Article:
Jason Day's long-time coach Colin Swatton says the former World No.1's short game is back to its brilliant best and should be enough to get him in Masters contention once again.
The Queenslander is regarded as one of the world's best at chipping and putting but has struggled this season.
Although he is still in the top-five putters on the PGA Tour, he has ranked a lowly 98th for strokes gained around the greens.
But Swatton has worked his magic on the 31-year-old he has coached since his early teens, with an intense but measured build-up to the Augusta National major.
After daily nine-hole practice rounds at Augusta from Friday through Monday, Swatton likes what he has seen from Day.
"The preparation has been really good. With his short game and touch around the greens, we know he's going to be there come Sunday (final round)," Swatton told AAP at Augusta on Monday.
Day has had several chances to win the Masters, notably on debut in 2011 when he and countryman Adam Scott posted the clubhouse lead late on Sunday.
However, South Africa's Charl Schwartzel birdied the final four holes to steal the green jacket, leaving Day and Scott tied second.
Day also held a one-shot lead over Scott on the 16th hole on Sunday in 2013 but bogeyed that and the 17th – allowing Scott to become the first Australian to win the Masters.
RIGHT: Day with his coach – and former caddie – Swatton at the 2011 Masters. PHOTO: Andrew Redington/Getty Images.
"(Day) could have probably won it twice," added Swatton, an Australian now based in South Carolina.
The close calls at Augusta have left Day with a burning desire to add a green jacket to his major championship trophy cabinet, having won the 2015 US PGA Championship.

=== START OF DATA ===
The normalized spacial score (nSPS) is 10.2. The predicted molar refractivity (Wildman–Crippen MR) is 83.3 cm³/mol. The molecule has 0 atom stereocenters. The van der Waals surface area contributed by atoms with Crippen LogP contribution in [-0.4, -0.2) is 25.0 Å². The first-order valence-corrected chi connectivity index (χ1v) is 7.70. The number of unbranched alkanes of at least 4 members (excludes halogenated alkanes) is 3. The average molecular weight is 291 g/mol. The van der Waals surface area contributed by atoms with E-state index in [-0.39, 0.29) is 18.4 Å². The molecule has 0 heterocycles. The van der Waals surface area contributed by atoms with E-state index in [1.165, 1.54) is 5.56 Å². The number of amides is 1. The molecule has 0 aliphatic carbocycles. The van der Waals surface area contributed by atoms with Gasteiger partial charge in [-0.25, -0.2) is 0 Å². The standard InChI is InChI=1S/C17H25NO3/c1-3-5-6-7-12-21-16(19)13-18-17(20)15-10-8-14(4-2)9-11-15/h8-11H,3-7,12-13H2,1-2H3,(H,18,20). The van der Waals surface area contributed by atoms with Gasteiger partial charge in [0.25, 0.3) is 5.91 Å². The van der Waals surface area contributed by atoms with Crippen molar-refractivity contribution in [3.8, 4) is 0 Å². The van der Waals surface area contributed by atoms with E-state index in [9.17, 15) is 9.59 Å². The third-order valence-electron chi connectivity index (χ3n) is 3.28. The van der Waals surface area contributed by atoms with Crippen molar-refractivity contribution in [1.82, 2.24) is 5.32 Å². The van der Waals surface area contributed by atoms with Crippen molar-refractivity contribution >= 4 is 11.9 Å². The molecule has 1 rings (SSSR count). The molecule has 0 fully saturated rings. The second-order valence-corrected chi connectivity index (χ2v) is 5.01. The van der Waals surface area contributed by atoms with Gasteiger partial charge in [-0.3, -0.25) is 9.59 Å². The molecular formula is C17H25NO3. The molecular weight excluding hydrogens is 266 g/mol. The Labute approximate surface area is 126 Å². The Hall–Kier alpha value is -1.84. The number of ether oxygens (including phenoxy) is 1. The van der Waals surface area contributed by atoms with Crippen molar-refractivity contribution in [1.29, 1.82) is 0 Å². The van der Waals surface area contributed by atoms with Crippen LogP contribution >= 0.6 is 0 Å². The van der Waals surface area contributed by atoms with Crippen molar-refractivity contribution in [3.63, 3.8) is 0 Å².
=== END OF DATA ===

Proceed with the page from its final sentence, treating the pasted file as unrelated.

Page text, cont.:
The Masters is the major Day craves most but he and Swatton know letting it happen naturally is crucial for the often excitable star.
"Jason has mentioned before that sometimes he wants (the Masters) so much, but he needs to let the golf course come to him," Swatton said.
"You can't overpower Augusta National; some of the best golfers in the world have learned that lesson."
Day agreed with his mentor and former caddie.
"It's hard at the Masters because you obviously want to win so badly, but I know I need to stay patient," Day told AAP.
"Having said that, I'm really happy with the preparation Col and I have put in.
"Saturday and Sunday I was out walking the course, just chipping and putting. Overall, the game is in a pretty good place."
Along with a runner-up and a third (2013), Day owns another top 10 while he has also finished within the top 25 in six of the eight Masters he has played.
- Evin Priest, Australian Associated Press